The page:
- QTP Tutorial
- QTP - Home
- QTP - Introduction
- QTP - Test Automation
- QTP - Environment Setup
- QTP - Record and Play Back
- QTP - Object Repository
- QTP - Actions
- QTP - DataTables
- QTP - Checkpoints
- QTP - Synchronization
- QTP - Smart Identification
- QTP - Debugging
- QTP - Error Handling
- QTP - Recovery Scenarios
- QTP - Environment Variables
- QTP - Library Files
- QTP - Test Results
- QTP - GUI Objects
- QTP - Virtual Objects
- QTP - Accessing Databases
- QTP - Working with XML
- QTP - Descriptive Programming
- QTP - Automation Object Model
- QTP - Frameworks
- QTP - Designing a Framework
- QTP Useful Resources
- QTP - Questions and Answers
- QTP - Quick Guide
- QTP - Useful Resources
- QTP - Discussion
QTP - Error Handling
There are various ways of handling errors in QTP. There are three possible types of errors, one would encounter, while working with QTP. They are −
- Syntax Errors
- Logical Errors
- Run Time Errors
Syntax errors are the typos or a piece of the code that does not confirm with the VBscripting language grammar. Syntax errors occur at the time of compilation of code and cannot be executed until the errors are fixed.
To verify the syntax, use the keyboard shortcut Ctrl+F7 and the result is displayed as shown below. If the window is not displayed one can navigate to "View" → "Errors".
If the script is syntactically correct but it produces unexpected results, then it is known as a Logical error. Logical error usually does not interrupt the execution but produces incorrect results. Logical errors could occur due to variety of reasons, viz- wrong assumptions or misunderstandings of the requirement and sometimes incorrect program logics (using do-while instead of do-Until) or Infinite Loops.
One of the ways to detect a logical error is to perform peer reviews and also verify the QTP output file/result file to ensure that the tool has performed the way it was supposed to do.
As the name states, this kind of error happens during Run Time. The reason for such kind of errors is that the script trying to perform something is unable to do so and the script usually stops, as it is unable to continue with the execution. Classic examples for Run Time Errors are −
- File NOT found but the script trying to read the file
- Object NOT found but the script is trying to act on that particular object
- Dividing a number by Zero
- Array Index out of bounds while accessing array elements
Handling Run-Time Errors
There are various ways to handle errors in the code.
1. Using Test Settings − Error handling can be defined the Test Settings by Navigating to "File" >> "Settings" >> "Run" Tab as shown below. We can select any of the specified settings and click "OK".
2. Using On Error Statement − The ‘On Error’ statement is used to notify the VBScript engine of intentions to handle the run-time errors by a tester, rather than allowing the VBScript engine to display error messages that are not user-friendly.
On Error Resume Next − On Error Resume Next informs the VBScript engine to process executing the next line of code when an error is encountered.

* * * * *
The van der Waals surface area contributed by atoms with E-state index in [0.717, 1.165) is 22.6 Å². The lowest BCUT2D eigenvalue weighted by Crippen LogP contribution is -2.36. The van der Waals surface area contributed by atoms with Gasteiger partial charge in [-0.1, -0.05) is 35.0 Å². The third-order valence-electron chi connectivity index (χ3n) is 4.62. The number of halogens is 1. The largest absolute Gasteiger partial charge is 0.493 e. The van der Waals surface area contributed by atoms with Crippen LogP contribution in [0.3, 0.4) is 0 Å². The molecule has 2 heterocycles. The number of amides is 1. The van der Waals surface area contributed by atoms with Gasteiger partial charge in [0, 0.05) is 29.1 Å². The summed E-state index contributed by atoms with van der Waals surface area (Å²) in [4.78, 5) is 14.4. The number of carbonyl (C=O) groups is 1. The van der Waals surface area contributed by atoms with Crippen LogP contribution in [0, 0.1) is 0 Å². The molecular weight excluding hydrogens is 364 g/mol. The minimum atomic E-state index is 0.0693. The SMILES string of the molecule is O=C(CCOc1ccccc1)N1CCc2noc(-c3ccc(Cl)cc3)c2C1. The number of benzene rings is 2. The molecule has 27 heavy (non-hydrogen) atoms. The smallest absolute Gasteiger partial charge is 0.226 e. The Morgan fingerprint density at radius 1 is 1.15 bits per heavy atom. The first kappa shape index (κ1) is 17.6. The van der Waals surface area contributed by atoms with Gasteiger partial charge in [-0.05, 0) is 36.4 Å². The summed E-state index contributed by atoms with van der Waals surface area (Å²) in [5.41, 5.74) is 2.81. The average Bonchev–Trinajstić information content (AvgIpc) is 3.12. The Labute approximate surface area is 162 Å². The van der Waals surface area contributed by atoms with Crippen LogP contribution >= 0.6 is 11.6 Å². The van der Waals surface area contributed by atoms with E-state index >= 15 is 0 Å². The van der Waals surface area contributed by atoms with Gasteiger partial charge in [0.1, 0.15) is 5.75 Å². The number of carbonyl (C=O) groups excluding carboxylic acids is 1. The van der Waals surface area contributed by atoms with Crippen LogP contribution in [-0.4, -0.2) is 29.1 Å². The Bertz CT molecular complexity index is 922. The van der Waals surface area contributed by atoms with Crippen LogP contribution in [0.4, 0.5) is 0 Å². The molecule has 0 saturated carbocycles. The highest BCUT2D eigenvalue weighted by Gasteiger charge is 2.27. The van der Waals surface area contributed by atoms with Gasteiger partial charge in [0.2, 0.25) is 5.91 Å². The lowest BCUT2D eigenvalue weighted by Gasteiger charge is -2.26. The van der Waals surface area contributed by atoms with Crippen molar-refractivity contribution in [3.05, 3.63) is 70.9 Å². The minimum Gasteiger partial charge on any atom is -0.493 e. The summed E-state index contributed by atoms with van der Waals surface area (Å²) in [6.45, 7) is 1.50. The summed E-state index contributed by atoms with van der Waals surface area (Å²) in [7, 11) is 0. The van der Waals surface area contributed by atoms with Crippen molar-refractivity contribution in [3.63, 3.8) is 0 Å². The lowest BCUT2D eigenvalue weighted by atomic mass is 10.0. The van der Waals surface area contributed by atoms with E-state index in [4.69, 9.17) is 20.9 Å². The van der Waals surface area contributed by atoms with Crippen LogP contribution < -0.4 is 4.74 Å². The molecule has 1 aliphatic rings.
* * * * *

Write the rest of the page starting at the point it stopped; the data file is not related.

On error Goto 0 − This helps the testers to turn off the error handling.
3. Using Err Object − Error object is an in-built object within VBScript that captures the run-time error number and error description with which we are able to debug the code easily.
Err.Number − The Number property returns or sets a numeric value specifying an error. If Err.Number value is 0 then No error has occurred.
Err.Description − The Description property returns or sets a brief description about an error.
Err.Clear − The Clear method resets the Err object and clears all the previous values associated with it.
'Call the function to Add two Numbers Call Addition(num1,num2) Function Addition(a,b) On error resume next If NOT IsNumeric(a) or IsNumeric(b) Then Print "Error number is " & err.number & " and description is : " & err.description Err.Clear Exit Function End If Addition = a+b 'disables error handling On Error Goto 0 End function
4. Using Exit Statement − Exit Statements can be used along with Err object to exit from a test or action or iteration based on the Err.Number value. Let us see each one of those Exit statements in detail.
ExitTest − Exits from the entire QTP test, no matter what the run-time iteration settings are.
ExitAction − Exits the current action.
ExitActionIteration − Exits the current iteration of the action.
ExitTestIteration − Exits the current iteration of the QTP test and proceeds to the next iteration.
5. Recovery Scenarios − Upon encountering an error, recovery scenarios are triggered based on certain conditions and it is dealt in detail in a separate chapter.
6. Reporter Object − Reporter Object helps us to report an event to the run results. It helps us to identify if the concerned action/step is pass/fail.
'Syntax: Reporter.ReportEventEventStatus, ReportStepName, Details, [ImageFilePath] 'Example Reporter.ReportEvent micFail, "Login", "User is unable to Login."
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